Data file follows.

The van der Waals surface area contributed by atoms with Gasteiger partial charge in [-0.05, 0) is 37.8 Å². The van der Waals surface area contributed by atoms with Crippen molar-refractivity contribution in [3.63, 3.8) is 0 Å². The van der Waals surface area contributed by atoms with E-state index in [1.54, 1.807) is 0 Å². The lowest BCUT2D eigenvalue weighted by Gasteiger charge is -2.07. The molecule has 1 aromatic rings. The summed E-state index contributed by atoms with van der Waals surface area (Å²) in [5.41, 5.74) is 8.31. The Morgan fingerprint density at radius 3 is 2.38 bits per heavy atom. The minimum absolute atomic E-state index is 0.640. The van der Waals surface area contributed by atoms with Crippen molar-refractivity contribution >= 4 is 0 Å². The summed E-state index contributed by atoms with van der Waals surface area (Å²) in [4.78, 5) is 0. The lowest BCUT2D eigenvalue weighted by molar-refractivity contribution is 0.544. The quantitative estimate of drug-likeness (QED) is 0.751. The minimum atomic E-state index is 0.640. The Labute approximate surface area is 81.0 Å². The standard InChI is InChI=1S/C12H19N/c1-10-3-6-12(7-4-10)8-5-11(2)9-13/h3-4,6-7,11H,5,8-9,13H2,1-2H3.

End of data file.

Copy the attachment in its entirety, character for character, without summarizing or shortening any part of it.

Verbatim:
The van der Waals surface area contributed by atoms with Gasteiger partial charge in [-0.05, 0) is 37.8 Å². The van der Waals surface area contributed by atoms with Crippen molar-refractivity contribution in [3.63, 3.8) is 0 Å². The van der Waals surface area contributed by atoms with E-state index in [1.54, 1.807) is 0 Å². The lowest BCUT2D eigenvalue weighted by Gasteiger charge is -2.07. The molecule has 1 aromatic rings. The summed E-state index contributed by atoms with van der Waals surface area (Å²) in [5.41, 5.74) is 8.31. The Morgan fingerprint density at radius 3 is 2.38 bits per heavy atom. The minimum absolute atomic E-state index is 0.640. The van der Waals surface area contributed by atoms with Crippen molar-refractivity contribution >= 4 is 0 Å². The summed E-state index contributed by atoms with van der Waals surface area (Å²) in [4.78, 5) is 0. The lowest BCUT2D eigenvalue weighted by molar-refractivity contribution is 0.544. The quantitative estimate of drug-likeness (QED) is 0.751. The minimum atomic E-state index is 0.640. The Labute approximate surface area is 81.0 Å². The standard InChI is InChI=1S/C12H19N/c1-10-3-6-12(7-4-10)8-5-11(2)9-13/h3-4,6-7,11H,5,8-9,13H2,1-2H3.